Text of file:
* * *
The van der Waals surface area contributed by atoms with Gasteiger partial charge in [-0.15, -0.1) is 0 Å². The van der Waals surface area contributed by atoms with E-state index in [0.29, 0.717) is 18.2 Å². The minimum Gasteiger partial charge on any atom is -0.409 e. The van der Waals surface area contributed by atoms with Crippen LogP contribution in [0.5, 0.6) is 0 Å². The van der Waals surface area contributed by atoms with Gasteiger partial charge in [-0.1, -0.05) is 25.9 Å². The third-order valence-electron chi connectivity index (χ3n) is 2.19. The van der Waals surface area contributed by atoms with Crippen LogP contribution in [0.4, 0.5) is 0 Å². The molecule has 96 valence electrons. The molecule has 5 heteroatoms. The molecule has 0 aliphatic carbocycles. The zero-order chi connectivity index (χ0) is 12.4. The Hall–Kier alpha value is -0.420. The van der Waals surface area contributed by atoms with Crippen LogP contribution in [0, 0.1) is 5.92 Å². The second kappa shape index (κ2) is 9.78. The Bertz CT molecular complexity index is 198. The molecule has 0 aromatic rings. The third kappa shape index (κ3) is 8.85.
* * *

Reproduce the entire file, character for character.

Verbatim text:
The van der Waals surface area contributed by atoms with Gasteiger partial charge in [-0.15, -0.1) is 0 Å². The van der Waals surface area contributed by atoms with E-state index in [0.29, 0.717) is 18.2 Å². The minimum Gasteiger partial charge on any atom is -0.409 e. The van der Waals surface area contributed by atoms with Crippen LogP contribution in [0.5, 0.6) is 0 Å². The van der Waals surface area contributed by atoms with Gasteiger partial charge in [-0.1, -0.05) is 25.9 Å². The third-order valence-electron chi connectivity index (χ3n) is 2.19. The van der Waals surface area contributed by atoms with Crippen LogP contribution in [0.4, 0.5) is 0 Å². The molecule has 96 valence electrons. The molecule has 5 heteroatoms. The molecule has 0 aliphatic carbocycles. The zero-order chi connectivity index (χ0) is 12.4. The Hall–Kier alpha value is -0.420. The van der Waals surface area contributed by atoms with Crippen LogP contribution in [0, 0.1) is 5.92 Å². The second kappa shape index (κ2) is 9.78. The Bertz CT molecular complexity index is 198. The molecule has 0 aromatic rings. The third kappa shape index (κ3) is 8.85.